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This Eid al-Adha, the new rules for hajj have left many frustrated

Muslims pray around the Kaaba, Islam's holiest shrine, at the Grand Mosque complex in the Saudi city of Mecca, during Ramadan in April. One million Muslims from across the globe made their way to Mecca for this years hajj. But a new set of travel rules for westerners left some frustrated about their pilgrimage experience.
Abdel Ghani Bashir
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AFP via Getty Images
Muslims pray around the Kaaba, Islam's holiest shrine, at the Grand Mosque complex in the Saudi city of Mecca, during Ramadan in April. One million Muslims from across the globe made their way to Mecca for this years hajj. But a new set of travel rules for westerners left some frustrated about their pilgrimage experience.

Saudi Arabia finally reopened the holy city of Mecca to international travelers after a two-year pause due to the coronavirus pandemic. But a new set of travel restrictions and operating procedures produced a different set of problems for those who wished to make the journey this Eid al-Adha.

Saudi Arabia reopened the country for 1 million people wishing to make the 2022 pilgrimage to Mecca. About 2 million people normally descend upon the city for hajj, but officials decided to limit the number of participants this year because of the ongoing pandemic.

But for many, the limited capacity was not the biggest obstacle in their way. Saudi Arabia implemented a new booking system requiring prospective-pilgrims to go through a single online platform, which many found to be difficult to navigate.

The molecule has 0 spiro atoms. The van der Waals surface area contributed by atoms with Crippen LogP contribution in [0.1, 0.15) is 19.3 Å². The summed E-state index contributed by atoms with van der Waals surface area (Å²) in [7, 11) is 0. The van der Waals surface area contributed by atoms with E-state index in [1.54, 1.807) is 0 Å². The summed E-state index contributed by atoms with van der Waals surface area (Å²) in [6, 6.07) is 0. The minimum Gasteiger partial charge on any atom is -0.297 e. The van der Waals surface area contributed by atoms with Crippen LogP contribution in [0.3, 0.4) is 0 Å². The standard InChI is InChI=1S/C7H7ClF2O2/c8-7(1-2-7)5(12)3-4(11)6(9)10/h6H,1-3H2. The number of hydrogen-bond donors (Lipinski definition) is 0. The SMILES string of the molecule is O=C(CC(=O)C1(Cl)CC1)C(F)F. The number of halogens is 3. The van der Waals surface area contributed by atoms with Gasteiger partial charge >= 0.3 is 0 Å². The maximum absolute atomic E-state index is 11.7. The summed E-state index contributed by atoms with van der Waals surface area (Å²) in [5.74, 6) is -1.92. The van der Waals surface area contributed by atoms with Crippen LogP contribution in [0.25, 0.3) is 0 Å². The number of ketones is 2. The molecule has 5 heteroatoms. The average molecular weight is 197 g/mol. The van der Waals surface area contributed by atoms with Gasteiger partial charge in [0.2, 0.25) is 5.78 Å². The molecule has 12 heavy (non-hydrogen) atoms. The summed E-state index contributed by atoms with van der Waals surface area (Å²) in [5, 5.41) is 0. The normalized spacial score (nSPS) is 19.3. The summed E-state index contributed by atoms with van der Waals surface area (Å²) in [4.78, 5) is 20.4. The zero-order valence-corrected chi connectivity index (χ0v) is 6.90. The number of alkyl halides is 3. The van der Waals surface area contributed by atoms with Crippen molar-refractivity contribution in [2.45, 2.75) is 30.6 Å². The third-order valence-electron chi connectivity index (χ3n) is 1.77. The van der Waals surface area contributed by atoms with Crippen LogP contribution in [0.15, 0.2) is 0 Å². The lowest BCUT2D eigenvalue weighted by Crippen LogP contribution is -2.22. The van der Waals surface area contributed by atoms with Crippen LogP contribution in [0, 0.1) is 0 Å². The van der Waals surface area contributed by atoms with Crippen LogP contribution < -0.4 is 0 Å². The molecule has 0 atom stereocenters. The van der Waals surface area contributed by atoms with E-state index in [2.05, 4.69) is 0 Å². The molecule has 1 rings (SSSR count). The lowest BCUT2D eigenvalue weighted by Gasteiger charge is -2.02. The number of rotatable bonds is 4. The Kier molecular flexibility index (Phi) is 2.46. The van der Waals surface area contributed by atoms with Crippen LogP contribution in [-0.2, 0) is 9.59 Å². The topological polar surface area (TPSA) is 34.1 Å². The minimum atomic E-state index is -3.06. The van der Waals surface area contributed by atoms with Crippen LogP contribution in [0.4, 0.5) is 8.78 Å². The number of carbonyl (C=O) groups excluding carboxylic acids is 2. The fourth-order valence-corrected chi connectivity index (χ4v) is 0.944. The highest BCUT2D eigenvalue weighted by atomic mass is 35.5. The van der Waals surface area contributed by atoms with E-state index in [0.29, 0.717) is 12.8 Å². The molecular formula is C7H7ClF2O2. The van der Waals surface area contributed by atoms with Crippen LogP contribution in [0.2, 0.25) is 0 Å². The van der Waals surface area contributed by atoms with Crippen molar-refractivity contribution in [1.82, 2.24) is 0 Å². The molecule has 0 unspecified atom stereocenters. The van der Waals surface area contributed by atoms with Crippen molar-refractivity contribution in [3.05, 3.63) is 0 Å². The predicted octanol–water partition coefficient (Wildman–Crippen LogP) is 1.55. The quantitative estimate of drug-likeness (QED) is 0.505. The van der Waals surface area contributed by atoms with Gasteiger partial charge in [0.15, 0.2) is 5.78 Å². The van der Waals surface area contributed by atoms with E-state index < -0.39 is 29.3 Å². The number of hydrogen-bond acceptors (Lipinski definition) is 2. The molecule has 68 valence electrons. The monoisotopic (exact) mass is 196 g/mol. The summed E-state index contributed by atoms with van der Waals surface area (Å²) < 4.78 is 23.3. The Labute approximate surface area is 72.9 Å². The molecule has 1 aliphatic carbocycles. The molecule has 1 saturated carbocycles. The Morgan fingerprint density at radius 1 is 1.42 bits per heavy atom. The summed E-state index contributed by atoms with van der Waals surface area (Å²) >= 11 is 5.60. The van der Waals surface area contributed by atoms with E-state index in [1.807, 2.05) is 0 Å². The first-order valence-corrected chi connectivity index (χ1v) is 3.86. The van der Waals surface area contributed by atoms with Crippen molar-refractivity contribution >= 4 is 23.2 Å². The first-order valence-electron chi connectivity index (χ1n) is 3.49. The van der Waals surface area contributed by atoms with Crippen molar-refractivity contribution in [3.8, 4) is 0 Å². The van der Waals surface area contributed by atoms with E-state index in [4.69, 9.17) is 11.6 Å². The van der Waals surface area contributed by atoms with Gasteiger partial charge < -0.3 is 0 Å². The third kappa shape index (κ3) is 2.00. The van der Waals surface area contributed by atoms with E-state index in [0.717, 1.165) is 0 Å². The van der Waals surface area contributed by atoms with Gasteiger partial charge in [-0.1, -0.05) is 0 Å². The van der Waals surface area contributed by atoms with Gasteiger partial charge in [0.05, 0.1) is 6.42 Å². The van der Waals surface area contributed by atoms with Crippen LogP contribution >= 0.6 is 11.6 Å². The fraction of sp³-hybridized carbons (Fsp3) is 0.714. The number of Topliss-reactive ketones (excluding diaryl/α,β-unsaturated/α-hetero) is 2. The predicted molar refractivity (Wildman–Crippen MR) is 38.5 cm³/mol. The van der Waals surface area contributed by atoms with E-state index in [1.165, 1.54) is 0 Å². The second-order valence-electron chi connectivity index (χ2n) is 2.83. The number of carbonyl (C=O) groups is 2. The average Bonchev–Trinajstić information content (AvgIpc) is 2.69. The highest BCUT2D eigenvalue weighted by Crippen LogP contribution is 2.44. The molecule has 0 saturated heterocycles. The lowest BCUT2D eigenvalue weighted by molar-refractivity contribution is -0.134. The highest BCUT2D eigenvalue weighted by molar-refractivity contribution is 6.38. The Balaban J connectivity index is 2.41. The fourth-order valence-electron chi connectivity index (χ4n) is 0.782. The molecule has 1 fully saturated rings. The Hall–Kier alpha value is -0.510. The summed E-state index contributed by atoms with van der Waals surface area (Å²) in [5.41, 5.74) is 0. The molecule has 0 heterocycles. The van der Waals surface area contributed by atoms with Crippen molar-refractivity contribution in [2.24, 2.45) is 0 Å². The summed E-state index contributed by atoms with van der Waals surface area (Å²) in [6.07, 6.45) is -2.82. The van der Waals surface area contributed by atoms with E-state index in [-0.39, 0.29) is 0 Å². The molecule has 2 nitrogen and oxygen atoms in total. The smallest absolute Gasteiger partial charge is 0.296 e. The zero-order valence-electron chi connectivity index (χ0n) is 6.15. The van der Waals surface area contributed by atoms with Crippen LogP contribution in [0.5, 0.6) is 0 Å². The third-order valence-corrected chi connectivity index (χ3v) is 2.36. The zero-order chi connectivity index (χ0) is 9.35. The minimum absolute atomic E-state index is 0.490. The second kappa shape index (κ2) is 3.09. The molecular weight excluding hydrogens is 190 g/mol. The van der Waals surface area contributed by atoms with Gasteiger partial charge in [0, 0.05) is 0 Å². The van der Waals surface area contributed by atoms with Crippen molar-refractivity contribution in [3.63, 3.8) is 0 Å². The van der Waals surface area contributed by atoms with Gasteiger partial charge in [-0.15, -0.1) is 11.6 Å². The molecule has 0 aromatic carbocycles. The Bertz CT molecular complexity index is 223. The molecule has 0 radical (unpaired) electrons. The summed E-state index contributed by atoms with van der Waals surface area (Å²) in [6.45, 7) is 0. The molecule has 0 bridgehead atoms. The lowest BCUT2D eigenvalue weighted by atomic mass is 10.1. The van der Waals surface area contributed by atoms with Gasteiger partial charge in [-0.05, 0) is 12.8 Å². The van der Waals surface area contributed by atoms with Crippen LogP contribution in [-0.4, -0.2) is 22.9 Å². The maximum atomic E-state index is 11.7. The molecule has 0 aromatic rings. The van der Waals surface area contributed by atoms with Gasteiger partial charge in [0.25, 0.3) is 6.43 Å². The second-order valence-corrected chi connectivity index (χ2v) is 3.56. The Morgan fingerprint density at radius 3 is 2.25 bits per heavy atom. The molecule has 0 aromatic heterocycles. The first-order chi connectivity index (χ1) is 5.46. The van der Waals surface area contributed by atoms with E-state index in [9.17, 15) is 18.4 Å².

Problems with the new booking system

Traditionally, many Muslims in Western countries such as the United States, the U.K. and Australia, utilize travel agencies to book everything from flights and accommodations to guides on the ground. But Saudi Arabia's new rules have removed the middle man. Instead, people were required to book their trip through Motawif, the single online platform for handling travel arrangements for hajj.

Mahmoud Ghanem, a biochemist in Delaware, was initially excited about the changes because they came with a promise that things would not only be cheaper, but easier as well.

"When the Saudi government announced that they're gonna use one portal or whatever, I was so happy. I told myself, "Oh, my God, my dreams came true,'" Mahmoud said. "But it turned out to be a nightmare."

He tried to book a trip for him and his wife to no avail. But he encountered repeated error messages each time he tried to select a travel package, which totaled nearly $30,000 for the two of them over 10 days. He desperately reached out to Motawif, but was assured he would be able to make the journey.